Quick Links

Williams explains decision to hold Scherzer back


Williams explains decision to hold Scherzer back

The Nationals could have started Max Scherzer in Friday night’s second-half opener against the Dodgers, declaring the right-hander their unquestioned ace and workhorse for the rest of the season. Instead, they elected to hold back Scherzer until Sunday’s series finale, a decision manager Matt Williams explained had more to do with long-range planning than instant success.

Scherzer leads the NL with 132 innings pitched and is on pace to throw a career-high 242 innings if he starts every fifth game the rest of the way. He also has tossed three complete games, tripling his career total prior to 2015.

Combine those facts with the fact the Nationals come out of the All-Star break with 30 games scheduled in a 31-day span, and the decision to hold back Scherzer til Sunday became easy.

One, his workload’s been pretty immense as compared to what he’s used to,” Williams said. “Certainly pitch counts are one thing, but ups and innings are different. The fact that he pitched the last game and went into the ninth inning is a factor. One off day in the next 31 days is a factor. So I have to look at it long-term, as we all do, and look at the next 31 days and how much rest he’s going to get, which will be virtually none. This is an opportunity, probably the only opportunity, that we’ll have to give him a couple extra days.”

The decision to hold Scherzer back does have ramifications beyond this weekend. Scherzer now won’t be pitching in next week’s showdown with the Mets, who enter the second half trailing the Nationals by 2 games in the NL East.


New York manager Terry Collins made a point to hold back his three best starters (Matt Harvey, Jacob deGrom and Noah Syndergaard) for next week’s series at Nationals Park, citing the importance of those games against a division rival.

Williams said such considerations were not a factor when the Nationals set their rotation out of the break.

“We have three games against the Dodgers that we want to win,” he said. “And then we’ve got four games against the Pirates [next weekend] after the Mets that we want to win. So if we get to where we want to get to, it’s going to take five guys, not one. I know there’s a lot made of it, and I can have an opinion about it, and everybody else can too. But if we want to get to the postseason and be a contender in that postseason, we’re going to need all five of the guys.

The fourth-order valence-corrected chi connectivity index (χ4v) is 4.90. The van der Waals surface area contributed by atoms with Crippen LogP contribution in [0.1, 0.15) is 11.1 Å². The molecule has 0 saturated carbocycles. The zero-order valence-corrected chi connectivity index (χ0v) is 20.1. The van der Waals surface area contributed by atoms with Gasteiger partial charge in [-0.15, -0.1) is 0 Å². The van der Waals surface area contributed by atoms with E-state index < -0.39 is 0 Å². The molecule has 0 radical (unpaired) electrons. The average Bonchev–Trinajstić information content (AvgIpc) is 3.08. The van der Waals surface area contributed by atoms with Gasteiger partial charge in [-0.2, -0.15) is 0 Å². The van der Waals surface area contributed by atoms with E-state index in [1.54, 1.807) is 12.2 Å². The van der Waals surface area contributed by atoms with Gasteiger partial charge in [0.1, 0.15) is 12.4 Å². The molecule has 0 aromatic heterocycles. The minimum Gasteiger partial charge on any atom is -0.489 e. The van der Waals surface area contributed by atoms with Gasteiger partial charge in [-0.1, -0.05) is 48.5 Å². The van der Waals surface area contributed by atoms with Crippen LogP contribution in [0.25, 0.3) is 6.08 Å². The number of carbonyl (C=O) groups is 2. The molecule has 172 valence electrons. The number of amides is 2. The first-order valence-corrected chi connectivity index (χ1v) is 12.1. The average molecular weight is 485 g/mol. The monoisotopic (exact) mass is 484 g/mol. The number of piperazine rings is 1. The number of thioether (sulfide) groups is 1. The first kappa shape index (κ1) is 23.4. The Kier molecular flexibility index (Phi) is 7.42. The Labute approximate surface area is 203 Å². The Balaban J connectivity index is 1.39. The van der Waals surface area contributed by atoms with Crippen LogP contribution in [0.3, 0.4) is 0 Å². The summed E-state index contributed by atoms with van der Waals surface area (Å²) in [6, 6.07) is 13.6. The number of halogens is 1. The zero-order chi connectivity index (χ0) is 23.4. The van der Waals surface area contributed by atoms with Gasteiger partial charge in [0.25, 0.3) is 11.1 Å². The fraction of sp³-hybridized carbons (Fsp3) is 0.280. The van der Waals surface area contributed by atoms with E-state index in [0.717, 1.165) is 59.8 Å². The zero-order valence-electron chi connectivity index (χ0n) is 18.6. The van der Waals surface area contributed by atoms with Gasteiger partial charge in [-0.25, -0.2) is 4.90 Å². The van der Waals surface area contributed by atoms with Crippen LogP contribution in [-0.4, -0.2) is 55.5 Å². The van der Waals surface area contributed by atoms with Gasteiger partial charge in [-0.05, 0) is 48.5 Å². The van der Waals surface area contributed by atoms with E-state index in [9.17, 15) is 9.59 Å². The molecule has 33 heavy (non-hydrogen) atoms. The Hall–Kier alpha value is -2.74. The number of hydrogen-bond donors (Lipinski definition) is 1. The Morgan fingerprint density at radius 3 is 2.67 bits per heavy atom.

“We’ve got to give some rest at some point. Granted, he’s our ace. But we’re not looking at the opponent necessarily as we are the long-term of the rest of the season.”

Quick Links

The sound of Bryce Harper's first spring training HR is beautiful


The sound of Bryce Harper's first spring training HR is beautiful

It's that wonderful time of year again — when baseball teams flock to warmer climates for spring training and the regular season is practically around the corner — and Bryce Harper is already killing it.

It took the Washington Nationals a few games to brush away their offseason cobwebs and get back into gear, but since the beginning of March, they're riding a five-game win streak as of Sunday the 4th.

They are 6-4-1 in spring training going into Monday's matchup against the St. Louis Cardinals.

Since Thursday, the Nats have taken down — in order — the Atlanta Braves, New York Mets, defending World Series champion Houston Astros, the Detroit Tigers and the Mets again. Sunday's 6-2 win against the Tigers was in large part thanks to Harper's bat, as the star of the team drilled his first home run of spring training. 


Turn up the volume for this one because the sound of Harper's contact with the ball is just beautiful — and perhaps enough to get you pumped for the March 29 opener.

Harper blew this ball away in the bottom of the third for a two-run homer with Howie Kendrick on base. He also had a single in the fourth and finished the game with three RBI.

Gio Gonzalez was the winning pitcher for the Nats. 


Quick Links

Per usual, Max Scherzer strikes out Tim Tebow on three pitches


Per usual, Max Scherzer strikes out Tim Tebow on three pitches

We are fortunate enough to live in a world where we can watch a former Heisman Trophy-winning quarterback (attempt to) hit against a three-time Cy Young pitcher in a Major League Baseball preseason game.

Max Scherzer took less than a minute to strike out Tim Tebow, who was batting cleanup for the Mets in a spring training game Friday. You can watch the whole at-bat here:

It looks like Tebow and Scherzer are starting to develop a pattern - last year’s matchup between the two went down the exact same way.

Tebow was able to redeem himself later in the game with his first hit of the year against Nats prospect Erick Fedde. He will likely begin the season with the Double-A Binghamton Rumble Ponies, but Mets GM Sandy Alderson said he believes Tebow will eventually see some at-bats in the Majors.